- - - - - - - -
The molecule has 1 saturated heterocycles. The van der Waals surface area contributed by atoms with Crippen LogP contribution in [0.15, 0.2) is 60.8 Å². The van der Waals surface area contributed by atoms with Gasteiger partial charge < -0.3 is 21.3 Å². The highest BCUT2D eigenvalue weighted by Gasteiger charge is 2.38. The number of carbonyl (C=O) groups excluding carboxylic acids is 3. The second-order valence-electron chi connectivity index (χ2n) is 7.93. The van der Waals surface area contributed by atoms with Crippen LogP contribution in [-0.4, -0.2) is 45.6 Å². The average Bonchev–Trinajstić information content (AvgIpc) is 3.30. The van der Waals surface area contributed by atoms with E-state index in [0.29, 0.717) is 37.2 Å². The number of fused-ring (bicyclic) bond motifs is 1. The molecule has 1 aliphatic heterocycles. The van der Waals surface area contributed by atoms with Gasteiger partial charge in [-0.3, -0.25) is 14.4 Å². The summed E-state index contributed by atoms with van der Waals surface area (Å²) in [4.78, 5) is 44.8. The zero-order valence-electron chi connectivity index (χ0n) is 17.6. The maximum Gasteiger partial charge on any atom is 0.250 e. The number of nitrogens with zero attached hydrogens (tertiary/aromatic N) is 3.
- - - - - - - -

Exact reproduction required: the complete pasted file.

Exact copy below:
The molecule has 1 saturated heterocycles. The van der Waals surface area contributed by atoms with Crippen LogP contribution in [0.15, 0.2) is 60.8 Å². The van der Waals surface area contributed by atoms with Gasteiger partial charge < -0.3 is 21.3 Å². The highest BCUT2D eigenvalue weighted by Gasteiger charge is 2.38. The number of carbonyl (C=O) groups excluding carboxylic acids is 3. The second-order valence-electron chi connectivity index (χ2n) is 7.93. The van der Waals surface area contributed by atoms with Crippen LogP contribution in [-0.4, -0.2) is 45.6 Å². The average Bonchev–Trinajstić information content (AvgIpc) is 3.30. The van der Waals surface area contributed by atoms with E-state index in [0.29, 0.717) is 37.2 Å². The number of fused-ring (bicyclic) bond motifs is 1. The molecule has 1 aliphatic heterocycles. The van der Waals surface area contributed by atoms with Gasteiger partial charge in [-0.3, -0.25) is 14.4 Å². The summed E-state index contributed by atoms with van der Waals surface area (Å²) in [4.78, 5) is 44.8. The zero-order valence-electron chi connectivity index (χ0n) is 17.6. The maximum Gasteiger partial charge on any atom is 0.250 e. The number of nitrogens with zero attached hydrogens (tertiary/aromatic N) is 3.